Small group mentoring can be beneficial in places where there is a shortage of mentors, or youth are able to learn collectively in a group setting. This works with career oriented mentoring, when the focus is to encourage future success of the individual by bringing in successful professionals as mentors. This has found to be a successful approach in The Roma Mentor Project throughout Europe; it is able to build self confidence, and social skills while also teaching the importance of Roma culture. [8]

Mentoring Programs By Country[edit]

Youth mentoring takes place around the world, and countries take varying approaches to the concept based off values and needs of that country's youth. There are organizations such as Big Brothers, Big Sisters that have locations worldwide, as well as country specific organizations, such as Mentor Me India.

Hungary[edit]

Romani Children

The Romani population is about 1.9% of the total population in Hungary, according to the 2001 census.[9] There are 12 Million Romani across Europe, and they account for one of Europe's most vulnerable populations. Within the Romani population, there is a lack of education amongst youth accompanied by large numbers of illiteracy. Because of this trend, there was the creation of The Roma Mentor Project, which provides successful Romani adults to be role models of Romani youth. The program started in 2006, and by 2011, it spread to four other European countries with 1,400 participants. The program matches professionals in many different fields, such as government officials, professors, musicians, and media figures.These adults meets with groups of youth for two to three hours, twice a month, to influence their future decisions on education and career development. Already the program has found a shift in attitudes toward education and improvement in grades.[10]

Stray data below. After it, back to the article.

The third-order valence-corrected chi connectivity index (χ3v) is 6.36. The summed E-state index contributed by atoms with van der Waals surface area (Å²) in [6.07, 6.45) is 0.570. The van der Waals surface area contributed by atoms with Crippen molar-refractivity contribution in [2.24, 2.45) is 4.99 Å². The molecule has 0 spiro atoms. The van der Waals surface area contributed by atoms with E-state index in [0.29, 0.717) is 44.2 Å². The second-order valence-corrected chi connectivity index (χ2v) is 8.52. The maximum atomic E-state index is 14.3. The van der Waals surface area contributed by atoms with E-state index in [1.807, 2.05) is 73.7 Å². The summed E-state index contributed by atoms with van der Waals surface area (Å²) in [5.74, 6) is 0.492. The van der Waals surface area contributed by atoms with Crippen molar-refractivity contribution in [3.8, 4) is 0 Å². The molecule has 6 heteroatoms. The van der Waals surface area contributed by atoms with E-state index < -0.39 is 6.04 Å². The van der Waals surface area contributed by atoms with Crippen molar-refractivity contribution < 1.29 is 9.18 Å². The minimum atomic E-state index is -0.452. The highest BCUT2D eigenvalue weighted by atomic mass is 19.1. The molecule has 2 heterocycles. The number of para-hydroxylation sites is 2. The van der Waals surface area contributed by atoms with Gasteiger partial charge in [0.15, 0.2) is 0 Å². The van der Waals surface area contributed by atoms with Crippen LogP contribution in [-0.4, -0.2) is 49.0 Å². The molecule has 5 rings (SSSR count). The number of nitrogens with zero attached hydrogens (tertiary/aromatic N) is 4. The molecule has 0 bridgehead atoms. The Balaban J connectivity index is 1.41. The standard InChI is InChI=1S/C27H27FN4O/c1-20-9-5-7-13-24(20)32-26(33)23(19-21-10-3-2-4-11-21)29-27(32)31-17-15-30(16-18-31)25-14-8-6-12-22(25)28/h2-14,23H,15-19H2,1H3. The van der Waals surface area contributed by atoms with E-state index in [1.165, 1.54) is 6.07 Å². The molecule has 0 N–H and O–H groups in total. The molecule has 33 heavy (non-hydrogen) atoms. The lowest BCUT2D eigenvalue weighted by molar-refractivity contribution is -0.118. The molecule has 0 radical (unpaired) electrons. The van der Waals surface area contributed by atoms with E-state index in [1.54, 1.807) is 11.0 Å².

India[edit]

Smiling Indian Boy

Mentoring programs in the south of India have begun to rise in rural settings. Mentoring in India can be found in both a one-to-one setting as well as group settings. Mentor Me India is a specific program within urban India and is a program that executes small group mentoring within the community. These mentorships have a focus on girls aged 9 to 12, providing them female professionals as well as former menthes as mentors.[11] Another mentoring program that is starting in rural India implemented by United States researches as well as Indian community members. The purpose was to help with the impoverished youth who do not have access to the same resources as youth in an urban setting. When creating the program, Indian cultural norms and limited resource access were taken into account. The focus of this mentorship program is to develop leadership, academic achievement, and spiritual development while having a community service portion among the youth.[12]According to The Journal of International Social Work, one-on-one mentorships are not as fitting in rural India as they be elsewhere due to a lack of mentors as well as the desire to building peer relationships.[13]